Research links the two diseases, a double whammy that raises even more health risks, but survivors can manage the chronic condition.
Caren DeSantis wasn’t surprised when tests showed that she had dangerously high blood sugar levels. “I had added 30 pounds onto my petite frame in less than six months, and I knew the extra weight wasn’t good for me,” says the Fort Worth, Texas, resident. DeSantis has always struggled with her weight, but the pounds really added up in October 2013.
That’s when DeSantis, then age 48, began taking steroids to keep nausea at bay while undergoing chemotherapy to treat stage 3c endometrial cancer. “It seemed crazy that I was getting bigger while feeling sick and having little appetite, yet I seemed to gain weight overnight,” she says. “And I was too wiped out from the cancer treatments to even think about exercising.”
As soon as DeSantis completed her treatments — surgery, six rounds of chemotherapy and 33 targeted radiation treatments to her pelvic region — she turned her focus to improving her overall health. She fixed nutritious meals and was constantly on the move, chasing after her active toddler daughter. She also started volunteering at Cancer Hope Network, a national nonprofit organization that pairs support volunteers with other people affected by cancer. Slowly, the blood sugar numbers crept down, but in 2015 the cancer came back, this time in the para-aortic lymph nodes near her left kidney. “After (I underwent) more radiation treatments, my blood sugar was off the charts no matter what I did,” says DeSantis, who received a type 2 diabetes diagnosis. “That diagnosis wasn’t as devastating as cancer, but managing another chronic illness is definitely a challenge.”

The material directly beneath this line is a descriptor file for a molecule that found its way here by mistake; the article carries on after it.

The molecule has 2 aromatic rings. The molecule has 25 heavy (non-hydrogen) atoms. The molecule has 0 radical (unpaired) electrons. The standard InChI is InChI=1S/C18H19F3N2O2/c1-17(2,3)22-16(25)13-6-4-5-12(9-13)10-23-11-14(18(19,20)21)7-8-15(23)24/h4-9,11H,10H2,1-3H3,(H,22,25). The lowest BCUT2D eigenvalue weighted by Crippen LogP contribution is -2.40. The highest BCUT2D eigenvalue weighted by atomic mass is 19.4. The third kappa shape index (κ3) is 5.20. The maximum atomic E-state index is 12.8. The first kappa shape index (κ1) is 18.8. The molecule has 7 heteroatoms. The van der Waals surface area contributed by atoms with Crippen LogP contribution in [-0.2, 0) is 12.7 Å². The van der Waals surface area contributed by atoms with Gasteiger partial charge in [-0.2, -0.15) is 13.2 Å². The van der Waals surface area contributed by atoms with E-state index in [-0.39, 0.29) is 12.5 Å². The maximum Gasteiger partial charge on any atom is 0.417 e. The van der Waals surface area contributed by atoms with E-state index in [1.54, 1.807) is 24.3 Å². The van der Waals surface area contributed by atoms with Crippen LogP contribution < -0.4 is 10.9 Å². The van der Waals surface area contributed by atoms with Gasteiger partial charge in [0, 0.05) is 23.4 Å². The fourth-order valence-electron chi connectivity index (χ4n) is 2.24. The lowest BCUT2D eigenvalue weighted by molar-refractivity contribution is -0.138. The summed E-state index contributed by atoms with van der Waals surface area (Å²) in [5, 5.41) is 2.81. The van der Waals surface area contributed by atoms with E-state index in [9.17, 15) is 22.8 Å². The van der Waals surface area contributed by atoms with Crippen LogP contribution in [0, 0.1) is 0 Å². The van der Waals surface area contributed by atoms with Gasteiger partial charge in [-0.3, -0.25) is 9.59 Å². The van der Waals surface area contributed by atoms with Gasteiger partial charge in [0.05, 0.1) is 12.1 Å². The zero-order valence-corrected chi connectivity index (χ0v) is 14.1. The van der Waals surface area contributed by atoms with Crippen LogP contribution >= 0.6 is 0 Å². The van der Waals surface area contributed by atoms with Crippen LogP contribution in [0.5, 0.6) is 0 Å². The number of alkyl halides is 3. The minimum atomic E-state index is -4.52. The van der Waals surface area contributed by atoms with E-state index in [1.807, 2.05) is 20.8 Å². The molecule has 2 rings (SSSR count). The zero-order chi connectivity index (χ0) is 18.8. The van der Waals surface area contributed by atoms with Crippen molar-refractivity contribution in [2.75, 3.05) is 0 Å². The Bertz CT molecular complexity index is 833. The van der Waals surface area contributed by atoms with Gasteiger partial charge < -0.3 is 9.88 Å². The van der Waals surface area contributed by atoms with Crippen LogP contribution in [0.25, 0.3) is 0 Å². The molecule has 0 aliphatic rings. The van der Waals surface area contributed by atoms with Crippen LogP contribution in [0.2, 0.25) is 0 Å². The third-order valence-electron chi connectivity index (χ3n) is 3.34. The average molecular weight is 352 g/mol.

THE CANCER-DIABETES CONNECTION
Up to 18% of people with cancer also have diabetes, a double whammy that makes a person even more susceptible to heart disease, stroke, kidney problems, nerve damage and neuropathy, or numbness or tingling in the hands or feet. The most common form of diabetes, type 2, makes the body resistant to insulin, a pancreatic hormone that helps blood sugar, or glucose, enter cells so the body can use it for energy. When cells resist insulin, glucose stays in the blood, building to unhealthy levels that can damage blood vessels and nerves.
An online search for diabetes risk factors will turn up a list of contributors such as excess weight, sedentary lifestyle, family history and age — people over 45 are more likely to have the disease. But one risk factor is seldom mentioned: cancer.